07 August 2012

Brief Meditation for LCEF Chapel this morning

on Exodus 16:2ff:

Your grumbling is not against us but against the Lord.  Goes for you too.  Every time you open your mouth to complain to others about others, make no mistake about it:  the one you’re really complaining about is the Lord.  Because the buck stops at His desk. The Lord doesn’t take kindly to grumbling. 

The implication is that Lord doesn’t have a clue what he’s up to.  What ever was he thinking?  Bringing this whole assembly out into the middle of a howling wasteland.  Where’s the food gonna come from?  Are we supposed to wait around for it to just drop out of the sky?  Fat chance, that!

Grumbling against God ultimately is simply unbelief talking.  It’s the conviction that God is inept, or God doesn’t care.  And what really runs unbelief is that God is irking us because He’s not doing things OUR way – the way that seems best and most logical to US.

The real God, the living God, the God of Israel, He is forever doing things that appear foolish to us, but that in fact are anything but.  So Israel discovered as they looked at it and asked:  Manhu? What is it!  And the answer?  Manna.  The bread that the Lord has given you to eat.   Made no sense, but there it was.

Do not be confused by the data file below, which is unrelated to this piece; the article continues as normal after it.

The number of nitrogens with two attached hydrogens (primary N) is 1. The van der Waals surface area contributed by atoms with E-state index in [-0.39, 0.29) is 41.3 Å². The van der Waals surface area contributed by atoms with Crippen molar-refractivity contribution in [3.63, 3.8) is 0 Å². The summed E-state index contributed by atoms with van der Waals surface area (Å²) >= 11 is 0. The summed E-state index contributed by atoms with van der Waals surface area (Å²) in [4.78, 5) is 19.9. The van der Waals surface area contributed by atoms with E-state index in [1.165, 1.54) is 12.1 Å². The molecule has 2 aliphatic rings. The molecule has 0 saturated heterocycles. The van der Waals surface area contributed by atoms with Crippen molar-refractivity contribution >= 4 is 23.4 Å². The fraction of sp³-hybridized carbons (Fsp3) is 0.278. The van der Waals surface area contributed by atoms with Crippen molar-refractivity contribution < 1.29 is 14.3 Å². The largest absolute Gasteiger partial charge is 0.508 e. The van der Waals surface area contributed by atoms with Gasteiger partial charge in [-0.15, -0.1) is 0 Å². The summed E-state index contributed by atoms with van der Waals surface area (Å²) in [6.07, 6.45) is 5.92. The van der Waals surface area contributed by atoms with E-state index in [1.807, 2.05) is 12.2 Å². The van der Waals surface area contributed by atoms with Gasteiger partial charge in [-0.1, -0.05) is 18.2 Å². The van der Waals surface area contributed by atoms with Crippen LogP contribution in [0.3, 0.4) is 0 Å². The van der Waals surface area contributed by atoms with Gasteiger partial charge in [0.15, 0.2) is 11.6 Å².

And as such it pointed beyond itself to another bread that makes just about as much sense.  The Bread that came down from heaven to give life to the world.  He who was born in Beth-lehem, the house of bread, and put with the grain into a cow’s feeding trough.  Grain that was roasted over the fire of divine love on the Cross to supply you with miracle food – food that can sustain you for the journey through the wilderness of this life as surely as the manna would supply the Israelites for their journey to Canaan.

It appears foolish to the world that a tiny piece of bread and a sip of wine could do anything for you – certainly not nourish you much.  But when you even think of it, you smile.  You know that His ways appear foolish, but you’ve learned that rather than grumble at them, you do well instead to open your mouth wide and let God fill it.  For fill it He does.  He puts into you the very body that was in the feeding trough and on the tree for you; the very blood that ran down the cross and stained the earth, blotting out your sins with the world's.  He reaches it to you as food for your pilgrimage – to get you through the wilderness and into His promised land.

It is called Eucharist.  Thanksgiving.  For it is food that frees you from grumbling against God and each other.  It drives out griping because it replaces it with thanksgiving:  “Oh give thanks to the Lord for He is good, for His mercy endureth forever.”  “We thank you, almighty God that You have refreshed us through this salutary (wholesome!) gift…” An amazing gift – a gift for which thanks are due always and everywhere.  A gift that lifts you from being people of the gripe to  people of  praise.  “Take and eat…” Amen!

No comments: